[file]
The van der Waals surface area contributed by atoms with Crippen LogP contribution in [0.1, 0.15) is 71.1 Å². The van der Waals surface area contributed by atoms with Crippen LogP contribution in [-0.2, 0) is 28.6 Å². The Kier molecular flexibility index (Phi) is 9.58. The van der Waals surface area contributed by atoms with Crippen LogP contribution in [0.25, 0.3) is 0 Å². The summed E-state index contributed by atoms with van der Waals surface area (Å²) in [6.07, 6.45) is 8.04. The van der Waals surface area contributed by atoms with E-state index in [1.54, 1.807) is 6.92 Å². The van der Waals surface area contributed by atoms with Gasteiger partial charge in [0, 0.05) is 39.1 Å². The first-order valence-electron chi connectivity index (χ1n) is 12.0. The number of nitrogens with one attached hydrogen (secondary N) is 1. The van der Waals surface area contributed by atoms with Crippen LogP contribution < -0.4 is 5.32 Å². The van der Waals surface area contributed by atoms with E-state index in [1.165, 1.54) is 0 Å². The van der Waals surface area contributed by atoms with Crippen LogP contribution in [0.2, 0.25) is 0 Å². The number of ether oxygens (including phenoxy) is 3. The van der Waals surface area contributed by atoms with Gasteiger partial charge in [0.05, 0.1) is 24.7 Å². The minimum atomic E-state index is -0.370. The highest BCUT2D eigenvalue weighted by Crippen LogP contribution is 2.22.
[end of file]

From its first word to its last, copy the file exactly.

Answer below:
The van der Waals surface area contributed by atoms with Crippen LogP contribution in [0.1, 0.15) is 71.1 Å². The van der Waals surface area contributed by atoms with Crippen LogP contribution in [-0.2, 0) is 28.6 Å². The Kier molecular flexibility index (Phi) is 9.58. The van der Waals surface area contributed by atoms with Crippen LogP contribution in [0.25, 0.3) is 0 Å². The summed E-state index contributed by atoms with van der Waals surface area (Å²) in [6.07, 6.45) is 8.04. The van der Waals surface area contributed by atoms with E-state index in [1.54, 1.807) is 6.92 Å². The van der Waals surface area contributed by atoms with Gasteiger partial charge in [0, 0.05) is 39.1 Å². The first-order valence-electron chi connectivity index (χ1n) is 12.0. The number of nitrogens with one attached hydrogen (secondary N) is 1. The van der Waals surface area contributed by atoms with Crippen LogP contribution < -0.4 is 5.32 Å². The van der Waals surface area contributed by atoms with E-state index in [1.165, 1.54) is 0 Å². The van der Waals surface area contributed by atoms with Crippen LogP contribution in [0.2, 0.25) is 0 Å². The number of ether oxygens (including phenoxy) is 3. The van der Waals surface area contributed by atoms with Gasteiger partial charge in [0.05, 0.1) is 24.7 Å². The minimum atomic E-state index is -0.370. The highest BCUT2D eigenvalue weighted by Crippen LogP contribution is 2.22.